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A TTACHMENT C Comments on the Report “Expert Consultation on Infectiousness of Organisms Studied in the NEIDL Risk Assessment” The committee was informed that NIH elected to use a “modified Delphi method” to generate dose response estimates due to the absence of human data for predicting infections. This process involved soliciting opinions on human infective doses (HIDs) from an expert panel of biodefense specialists and laboratory researchers via questionnaires. Opinions were sought on values for HID10, HID50, and HID90, or the levels of inhalation exposure at which 10 percent, 50 percent, and 90 percent of an exposed human population might become infected with aerosolized pathogenic agents, for 13 pathogens. Although the report on the Delphi process was not presented to the committee at the September 22 meeting with the BRP , the committee subsequently asked for and was given a copy of the draft process report (9 July, 2010 draft by Sam Bozzette). This appendix elaborates on the committee’s concerns with this process. One major concern is about a lack of a cohesive scientific rationale in the report for “votes” on parameter values, especially those for the human infectivity point estimates, but also for the other elicited parameters. The report introduces a presumption that “extrapolation from animal experiments is risky because of interspecies differences” and concludes that the elicited opinions of experts converged and “differed from fragmentary human, animal, and laboratory data in reasonable ways.” No scientific support is presented for this conclusion. The NRC committee was told that there were “three rounds of voting” by the experts for all 13 pathogens, and that “individual expert curves” were used for the uncertainty analysis. Essentially no further information was contained in the presentation on this “Modified Delphi method” or how the values from the different experts were used in the analyses. The copy of the report and its appendices obtained by the committee included the questionnaire used to elicit the “informed iterative confidential voting” by the members of the panel. Rounds of voting were repeated until an unspecified definition of “consensus” was met or for a specified number of cycles (3). Most of the work was done independently by the experts who were provided instructions, background materials (presumably appendix tables prepared by Tetra Tech and lists of abstracts and references from Tetra Tech’s literature search), and an electronic questionnaire form to record the first round votes on human infectivity, half-life, and percentage increases in vulnerability for more susceptible human populations. On May 18, 2010, 6 of the 8 experts convened for a day to discuss results of the first round votes and participated in the second round of voting, but no transcript or summary of the discussions among the experts was provided. Apparently, consensus was not reached at this stage of the modified Delphi process, and a third round of votes was conducted later. The only references cited in the report are a Rand study on Delphi process (Dalkey et al., 1962) and two studies on consensus methods (Fink et al., 1984; Jones and Hunter, 1995). The central idea of a Delphi process is to solicit information (data, evidence, judgment, opinion) from experts separately and then consider anonymous feedback from the other experts that is then used to revise the information initially provided. Regardless of the details of the approach, a Delphi method is necessarily focused on expert judgments on complex and uncertain quantities. Kaplan (1992) recommends eliciting the “evidence” from experts, not their opinions of point estimates for unknown parameters, to build a consensus body of evidence for use in risk analysis. In addition, Morgan and Henrion (1990) discuss combining judgments from experts and 26

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the Delphi process in this context (pages 164-169). Two points raised by Morgan and Henrion (1990) merit consideration by NIH and its consultants: 1) elicited scientific judgment is not a substitute for proper scientific research; and 2) strict quality control of the process is needed. Appendix Table 1.A of the report provides a summary of a small portion of the human and animal literature. However, the author does not distinguish clinical data from opinions or simulation results (judgments at best) in this table. For example, no inhaled doses are known for any human inhalation anthrax cases to date, yet three papers are cited for opinions or judgments about possible human infective doses. The most relevant studies for risk assessment in non- human primates and rabbits (recent USAMRIID) are not included in the table. Further, only four studies, two each from human and non-human primates, were included in Table 1.A for Franscisella tularensis rather than citing the extensive knowledge base for tularemia dose- response relationships for human and non-human primates (8 human infectivity studies; 11 non- human studies for dose-dependencies, including asymptomatic, mild, moderate, severe, and fatal tularemia). The report does not cite historical and recent evidence for laboratory-associated tularemia infections or natural outbreaks of pulmonary tularemia that merit consideration for risk assessment. The value of the elicited results for predicting human effects is highly uncertain. The metric for eliciting human infectious doses for aerosolized particles including pathogens appears purely hypothetical, and not based on valid scientific studies that measured this parameter. A recent illustrative study with norovirus reported an average number of virions per particle of nearly 400 (Teunis et al., 2009), but the nature and impact of clumping on variability and . uncertainty in dose-response relationships was not addressed in the Delphi process Further, the value of eliciting human infectivity for airborne infectious particles is questionable for pathogens with arthropod vectors as the predominant route of infection. Similarly, the elicited parameter for potentially more vulnerable populations appears purely hypothetical rather than arising from a valid scientific study that corrects for dose. The phrasing of the elicited parameter (median increase in vulnerability of 5 human groups (young [undefined], older [undefined], diabetes, HIV , pregnancy) that might be more susceptible, in general, to infections of unspecified bacteria and unspecified viruses) is too vague to merit inclusion in the analysis for these 13 biothreat agents. Existing scientific data for normal and more susceptible animals are inconsistent with the magnitude of susceptibility elicited by the expert panel. The maximum elicited parameter for increased vulnerability (30 percent) is dwarfed by actual variability in ID measured in murine populations, which shifted 5 orders of 50 magnitude for salmonellosis infection (Bohnhoff et al., 1964). Thus, it appears that the modified Delphi process elicited “opinions” that are quite hypothetical, rather than judgments based on data. It is unclear how the experts, individually and collectively, used the background information provided, or expanded the body of evidence to form opinions about human infectivity and other unknown parameters in the process. It is also unclear how the panel used the background information that included multiple host species and multiple routes of infection, including arthropod-borne vectors. The data on Rift V alley Fever (Table 1.A of the report) lists two experiments involving inoculation in rhesus monkeys and in rats. It states that some rats become infected asymptomatically. This disease may be spread by insects such as mosquitoes, as well as by direct contact, but precise data are scarce. How did the experts on the panel use the available data? How was a dose-response for aerosol exposure for droplets containing RVF virus particles developed? How did the experts extrapolate from data in monkeys and rats to the probability of infection in a human? What assumptions 27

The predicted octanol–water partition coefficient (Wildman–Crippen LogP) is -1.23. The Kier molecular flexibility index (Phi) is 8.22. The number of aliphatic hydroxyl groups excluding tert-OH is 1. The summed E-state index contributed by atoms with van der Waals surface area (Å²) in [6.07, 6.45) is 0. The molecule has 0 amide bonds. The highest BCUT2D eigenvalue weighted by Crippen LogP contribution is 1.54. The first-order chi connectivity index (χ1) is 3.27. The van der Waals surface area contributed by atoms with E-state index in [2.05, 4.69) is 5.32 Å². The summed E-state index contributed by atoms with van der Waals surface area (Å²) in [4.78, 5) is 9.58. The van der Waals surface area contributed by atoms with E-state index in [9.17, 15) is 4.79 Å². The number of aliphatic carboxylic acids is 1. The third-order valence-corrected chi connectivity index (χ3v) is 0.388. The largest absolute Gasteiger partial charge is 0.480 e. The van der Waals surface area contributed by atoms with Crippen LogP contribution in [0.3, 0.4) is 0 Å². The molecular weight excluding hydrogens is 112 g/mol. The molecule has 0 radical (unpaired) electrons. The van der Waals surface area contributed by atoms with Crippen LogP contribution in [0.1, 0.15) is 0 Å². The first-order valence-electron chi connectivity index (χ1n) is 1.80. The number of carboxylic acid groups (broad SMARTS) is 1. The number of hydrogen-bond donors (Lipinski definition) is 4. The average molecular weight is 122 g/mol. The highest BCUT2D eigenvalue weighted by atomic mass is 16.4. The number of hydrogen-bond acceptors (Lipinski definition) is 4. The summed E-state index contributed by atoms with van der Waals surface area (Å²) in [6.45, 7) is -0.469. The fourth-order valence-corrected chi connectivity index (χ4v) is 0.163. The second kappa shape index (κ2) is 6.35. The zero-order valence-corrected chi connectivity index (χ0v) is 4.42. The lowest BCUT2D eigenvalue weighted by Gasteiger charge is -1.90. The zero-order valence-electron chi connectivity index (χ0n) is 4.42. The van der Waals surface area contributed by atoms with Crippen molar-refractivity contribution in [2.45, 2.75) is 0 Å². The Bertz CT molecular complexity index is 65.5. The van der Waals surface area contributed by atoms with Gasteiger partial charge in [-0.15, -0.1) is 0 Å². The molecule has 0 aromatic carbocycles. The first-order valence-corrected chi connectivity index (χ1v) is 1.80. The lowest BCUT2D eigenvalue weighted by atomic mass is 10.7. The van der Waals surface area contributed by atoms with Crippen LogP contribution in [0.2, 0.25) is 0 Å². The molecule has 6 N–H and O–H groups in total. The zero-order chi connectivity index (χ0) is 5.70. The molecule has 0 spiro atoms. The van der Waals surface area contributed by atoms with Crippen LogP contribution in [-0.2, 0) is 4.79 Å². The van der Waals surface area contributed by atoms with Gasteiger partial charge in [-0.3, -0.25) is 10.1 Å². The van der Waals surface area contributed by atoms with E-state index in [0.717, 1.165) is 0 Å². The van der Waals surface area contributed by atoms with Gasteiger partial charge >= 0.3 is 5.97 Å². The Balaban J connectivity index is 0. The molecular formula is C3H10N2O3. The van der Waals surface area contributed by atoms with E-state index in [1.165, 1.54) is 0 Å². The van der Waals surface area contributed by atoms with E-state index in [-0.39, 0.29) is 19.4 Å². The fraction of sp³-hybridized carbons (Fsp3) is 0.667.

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were made about the number of virions in an aerosol droplet, and how many droplets inhaled were needed for infection, especially at a low concentration of such droplets in the air? Did each expert make an assessment for each number solicited in the questionnaire? Were opinions from panel members with specific expertise weighted differently than panel members with less expertise? For example, it is unclear if the feedback and discussion session considered specific expertise of the panel member whose study of the outbreak in Kenya of Rift V alley Fever was recently published, or if this expert’s elicited parameters were weighted differently than those from experts without direct experience. Additional References for Appendix Bohnhoff, M., Miller, C.P ., and W.R. Martin. (1964). Resistance of the mouse’s intestinal tract to experimental Salmonella infection. I. Factors which interfere with the initiation of infection by oral inoculation.J Exp Med 1(20):805-816. Dalkey, N.C., and H-H. Olaf. (1962). An Experimental Application of the Delphi Method to the Use of Experts (RM-727/1-ABR). Santa Monica, The RAND Corporation. Fink, A., Kosecoff, J., Chassin, M., Brook, R. (1984). Consensus methods: Characteristics and guidelines for use. Am J Public Health 74(9):979-983. Jones, J., and D. Hunter. (1995). Qualitative research: Consensus methods for medical and health services research. BMJ 311:376-380. Kaplan. S. (1992). "Expert information" versus "expert opinions." Another approach to the problem of eliciting /combining /using expert knowledge in probabilistic risk analysis. Reliability Engineering and System Safety 35:61-72. Morgan, M.G., and M. Henrion. (1990) .Uncertainty: A Guide to Dealing with Uncertainty in Quantitative Risk and Policy Analysis. Cambridge: Cambridge University Press. National Research Council. (2010). Evaluation of the Health and Safety Risks of the New USAMRIID High-Containment Facilities at Fort Detrick, Maryland. W ashington, DC: National Academies Press. Teunis, P .F., Moe, C.L., et al. (2008) Norwalk virus: how infectious is it?J Med Virol 80(8):1468-76. 28